Man’s great-grandfather rode with Forrest
By SCOTT BRODEN
Ray Goad is glad to tell the true history — not myths — about how
his great-grandfather rode with Confederate Gen. Nathan Bedford Forrest.
The 79-year-old Goad has read many books about Forrest and has followed stories
on the recent controversy about whether the university should continue using
the Civil War cavalry leader’s name on the Army ROTC building at MTSU.
"I have seen what I think are extremes on both sides of this question,"
Goad said. "I don’t deify Nathan Bedford Forrest because my great-grandfather
rode with him. But on the other hand, I think when you try to eliminate history
or revise history, that’s not right either."
Goad was 5 when his great-grandfather, Elijah Hanks Watson, died in 1932.
"He and I were great buddies," Goad recalled. "The earliest
recollections I have are going out in the springtime with him, and we’d go hunker
down against the house in the sunshine just sitting there soaking up the sun.
I remember the night that he died. It tore me up."
Goad was not old enough then to absorb any of his great-grandfather’s stories
about the war. He learned this years later from his grandmother, Rosetta Watson
Haywood; his older sister, Lucille Goad Kerr; and his uncle, Earl Haywood.
"One of the tales that my great-grandfather passed down was they would
ride sometimes just for days on end without stopping to sleep," Goad said.
"And he recalled this one campaign when they were riding along mountain
trails in single file, and they would fall asleep in their saddle and fall off
the horse, and they’d run back to the horse to get back up."
That description matches a route that Forrest traveled when he was on the trail
of Union troops through mountainous terrain from North Mississippi all the way
to Georgia before capturing the enemy, said Goad, who’s confident that his great-grandfather
must have been part of that pursuit.
"That’s the only campaign where it would fit," Goad said.
His great-grandfather, though, did not ride with Forrest in the early part
of the war, such as when the general captured Murfreesboro from Union control
July 13, 1862.
Goad has researched state archives about his great-grandfather and learned
how Watson appeared in court after the war to verify that another Confederate
veteran had served for the Maury (County) Light Artillery. That unit early in
the war was stationed at Fort Donelson near Dover, Tenn., and it faced a siege
by Union troops led by Gen. Ulysses S. Grant.
The fort’s commander agreed to surrender, but Forrest refused to comply and
led his cavalry and others through high water to flee from Grant’s superior-sized
"A lot of troops in Fort Donelson didn’t want to surrender either, so
they followed Forrest along with his regular cavalry," Goad said. "My
great-grandfather was one of those who followed Forrest out of there on foot."
Goad concluded his great-grandfather must have joined the Forrest cavalry after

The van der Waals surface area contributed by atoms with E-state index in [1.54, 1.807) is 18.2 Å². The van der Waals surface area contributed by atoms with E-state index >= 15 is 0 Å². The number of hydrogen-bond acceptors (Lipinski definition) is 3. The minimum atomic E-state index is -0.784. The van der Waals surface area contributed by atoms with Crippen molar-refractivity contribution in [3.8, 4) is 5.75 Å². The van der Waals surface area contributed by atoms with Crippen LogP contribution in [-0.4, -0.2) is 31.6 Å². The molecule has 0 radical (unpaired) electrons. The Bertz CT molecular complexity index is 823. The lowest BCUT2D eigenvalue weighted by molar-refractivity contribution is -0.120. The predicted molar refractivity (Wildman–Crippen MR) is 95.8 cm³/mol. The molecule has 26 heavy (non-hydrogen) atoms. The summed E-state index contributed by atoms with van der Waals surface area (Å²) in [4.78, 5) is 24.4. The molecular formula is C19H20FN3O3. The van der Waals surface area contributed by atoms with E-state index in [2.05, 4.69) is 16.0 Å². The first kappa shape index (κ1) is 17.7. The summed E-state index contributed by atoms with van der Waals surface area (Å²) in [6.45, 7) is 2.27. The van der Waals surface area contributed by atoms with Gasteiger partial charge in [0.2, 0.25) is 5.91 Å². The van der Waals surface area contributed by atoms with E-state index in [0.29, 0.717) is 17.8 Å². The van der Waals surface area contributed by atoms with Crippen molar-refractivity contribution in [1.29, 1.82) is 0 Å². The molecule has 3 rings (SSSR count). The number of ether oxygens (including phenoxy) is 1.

escaping Fort Donelson.
Records do suggest that Forrest inspired troops beyond his own cavalry to escape
from the larger Union force, said Derek Frisby, an MTSU Tennessee and U.S. history
Part of what made Forrest a legend with many men was that he’d disregard what
the generals were telling him to do when they were outnumbered.
"Forrest was smart enough to know when to retreat and when to press the
issue," said Kirby, noting that Forrest continued to fight several weeks
after Confederate Gen. Robert E. Lee chose to end the war by surrendering in
Although Forrest often retreated before larger Union forces could capture his
cavalry, he was also known for bluffing the Northern officers into thinking
his forces were larger than they were.
"Forrest was really good at that," Goad said.
In addition to deceiving the enemy on the battlefield, the general was also
known for winning battles by getting to key locations first with the most men.
Forrest’s influence as a military leader should be appreciated but not exaggerated,
"It’s kind of hard to know what truth is when you’re looking back that
far," said Goad, who’s concerned about how writers and others sometimes
can be unethical in how they present history to increase book sales. "I
think in a lot of cases like this we don’t need to be nit-picking things that
divide us as a society. People get up in arms over the silliest things."
Some still resent what happened, yet the Civil War ended as it should have,
"I think slavery is, was and always will be wrong," Goad said. "It’s
wrong to own another human being. I think my great-grandfather believed that.
I don’t know why he fought in the war. A lot of young men fight in wars that
they didn’t understand."
Goad hopes MTSU students and others will come together to better understand
"If we let history divide us, we are not learning from history,"
Goad said. "This country has been divided many times in the past, and not
just in the Civil War. If we don’t learn from that, we are really going backwards
instead of forward. We need to remain focused on trying to make this society
better for everybody."
Copyright ©2006 The Daily News Journal.